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Ministers of the 12 countries in the Trans-Pacific Partnership free trade negotiations agreed Sunday to uphold a basic rule of total tariff eliminations in wrapping up their three-day meeting on the Indonesian island of Bali toward the goal of reaching a deal by the year-end.
During their effort to compile work plans for advancing talks on contentious areas, the ministers discussed market access that covers tariff elimination rules and intellectual property rights among others, despite each country having its own sensitivities.
On Japan's sensitive items, a ruling party lawmaker in charge told reporters after the meeting that Prime Minister Shinzo Abe's Liberal Democratic Party now plans to study the possibility of eliminating tariffs on the items that have been considered untouchable, including rice.
"We need to consider whether we can take them out or not" from the exceptional items in Japan's negotiation policy -- adopted in line with the party's proposal -- said Koya Nishikawa, head of the LDP's TPP committee, although adding it does not necessarily mean the party has removal in mind.
"If it doesn't hurt (Japan's agriculture), it would be up to the government to negotiate" and decide policies, Nishikawa said.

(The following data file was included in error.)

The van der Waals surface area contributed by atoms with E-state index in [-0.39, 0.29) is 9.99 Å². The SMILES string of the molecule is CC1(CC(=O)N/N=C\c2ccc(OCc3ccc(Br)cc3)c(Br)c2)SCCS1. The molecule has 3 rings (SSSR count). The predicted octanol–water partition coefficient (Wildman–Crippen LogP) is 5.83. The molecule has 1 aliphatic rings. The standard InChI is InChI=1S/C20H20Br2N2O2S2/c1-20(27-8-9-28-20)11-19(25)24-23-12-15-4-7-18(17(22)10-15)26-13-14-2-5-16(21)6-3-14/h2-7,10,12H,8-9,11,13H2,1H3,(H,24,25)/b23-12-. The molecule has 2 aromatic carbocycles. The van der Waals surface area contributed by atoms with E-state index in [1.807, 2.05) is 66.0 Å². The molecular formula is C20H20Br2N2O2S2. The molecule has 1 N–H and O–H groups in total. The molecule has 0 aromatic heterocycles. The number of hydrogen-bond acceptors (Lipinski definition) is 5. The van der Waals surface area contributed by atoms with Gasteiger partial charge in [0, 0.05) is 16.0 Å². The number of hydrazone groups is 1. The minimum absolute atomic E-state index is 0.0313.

The Japanese government faces strong domestic pressure to retain tariffs on imports of rice, wheat, beef, pork, dairy products and sugar to protect domestic agriculture, but challenges are expected in its attempt to protect them from cheaper foreign products.
To speed up the talks that are already over three years old, the member countries are now planning to arrange a ministerial meeting in December.
"The ministerial meeting is expected to be held toward the end as we aim to conclude a deal within this year," said Japan's TPP minister Akira Amari after the meeting, adding Japan will work to facilitate talks to meet the year-end target.
The ministers will submit a report on the outcome of their latest meeting to the leaders arriving for a TPP summit to be held Tuesday as scheduled, despite U.S. President Barack Obama's cancellation of his trip to Bali due to the partial shutdown of the federal government over a budget impasse, officials said.
Before the day's meeting began in the morning, Amari told reporters TPP members are making progress in the talks and Obama's absence will not affect their aim of reaching a deal this year.
"We were shocked that President Obama couldn't make it, but we quickly decided that we'll maintain the momentum" of the negotiations, Amari said.
The ministerial meeting began Thursday and was also held Friday. The meeting, together with the preceding meeting of chief negotiators and the summit, is being held on the margins of the Asia-Pacific Economic Cooperation forum.
After receiving the ministers' report, the leaders are expected to announce that the members' work on TPP is close to a finish, according to negotiation sources.
The report will be announced together with the leaders' statement at the end of the TPP summit.
The 12 TPP countries -- Australia, Brunei, Canada, Chile, Japan, Malaysia, Mexico, New Zealand, Peru, Singapore, the United States and Vietnam -- have been aiming to reach a broad agreement in October.
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